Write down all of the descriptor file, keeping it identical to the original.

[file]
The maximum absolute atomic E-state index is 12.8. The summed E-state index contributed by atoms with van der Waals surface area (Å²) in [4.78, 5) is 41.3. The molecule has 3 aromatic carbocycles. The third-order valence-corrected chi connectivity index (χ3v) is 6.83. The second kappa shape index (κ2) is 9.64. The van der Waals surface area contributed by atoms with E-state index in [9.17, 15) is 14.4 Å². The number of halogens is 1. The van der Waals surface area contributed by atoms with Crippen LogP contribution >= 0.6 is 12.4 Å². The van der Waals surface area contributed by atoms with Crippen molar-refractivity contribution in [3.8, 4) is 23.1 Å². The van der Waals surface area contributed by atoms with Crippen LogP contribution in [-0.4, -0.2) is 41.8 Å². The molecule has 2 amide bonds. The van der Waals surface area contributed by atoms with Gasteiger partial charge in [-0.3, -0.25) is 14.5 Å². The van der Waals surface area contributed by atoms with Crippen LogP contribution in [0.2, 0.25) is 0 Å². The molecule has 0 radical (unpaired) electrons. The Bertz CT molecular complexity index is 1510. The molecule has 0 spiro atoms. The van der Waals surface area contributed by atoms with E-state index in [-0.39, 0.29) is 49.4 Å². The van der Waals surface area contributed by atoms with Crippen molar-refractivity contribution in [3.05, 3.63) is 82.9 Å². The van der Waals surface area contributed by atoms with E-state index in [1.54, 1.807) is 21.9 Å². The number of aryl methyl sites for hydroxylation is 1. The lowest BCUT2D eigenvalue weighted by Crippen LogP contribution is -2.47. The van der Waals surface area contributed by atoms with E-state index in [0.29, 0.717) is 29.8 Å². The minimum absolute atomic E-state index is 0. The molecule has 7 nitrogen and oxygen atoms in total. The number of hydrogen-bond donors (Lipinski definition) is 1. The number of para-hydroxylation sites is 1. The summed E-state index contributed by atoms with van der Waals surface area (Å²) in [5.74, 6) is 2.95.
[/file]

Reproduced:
The maximum absolute atomic E-state index is 12.8. The summed E-state index contributed by atoms with van der Waals surface area (Å²) in [4.78, 5) is 41.3. The molecule has 3 aromatic carbocycles. The third-order valence-corrected chi connectivity index (χ3v) is 6.83. The second kappa shape index (κ2) is 9.64. The van der Waals surface area contributed by atoms with E-state index in [9.17, 15) is 14.4 Å². The number of halogens is 1. The van der Waals surface area contributed by atoms with Crippen LogP contribution >= 0.6 is 12.4 Å². The van der Waals surface area contributed by atoms with Crippen molar-refractivity contribution in [3.8, 4) is 23.1 Å². The van der Waals surface area contributed by atoms with Crippen LogP contribution in [-0.4, -0.2) is 41.8 Å². The molecule has 2 amide bonds. The van der Waals surface area contributed by atoms with Gasteiger partial charge in [-0.3, -0.25) is 14.5 Å². The van der Waals surface area contributed by atoms with Crippen LogP contribution in [0.2, 0.25) is 0 Å². The molecule has 0 radical (unpaired) electrons. The Bertz CT molecular complexity index is 1510. The molecule has 0 spiro atoms. The van der Waals surface area contributed by atoms with E-state index in [-0.39, 0.29) is 49.4 Å². The van der Waals surface area contributed by atoms with Crippen molar-refractivity contribution in [3.05, 3.63) is 82.9 Å². The van der Waals surface area contributed by atoms with E-state index in [1.54, 1.807) is 21.9 Å². The number of aryl methyl sites for hydroxylation is 1. The lowest BCUT2D eigenvalue weighted by Crippen LogP contribution is -2.47. The van der Waals surface area contributed by atoms with E-state index in [0.29, 0.717) is 29.8 Å². The minimum absolute atomic E-state index is 0. The molecule has 7 nitrogen and oxygen atoms in total. The number of hydrogen-bond donors (Lipinski definition) is 1. The number of para-hydroxylation sites is 1. The summed E-state index contributed by atoms with van der Waals surface area (Å²) in [5.74, 6) is 2.95.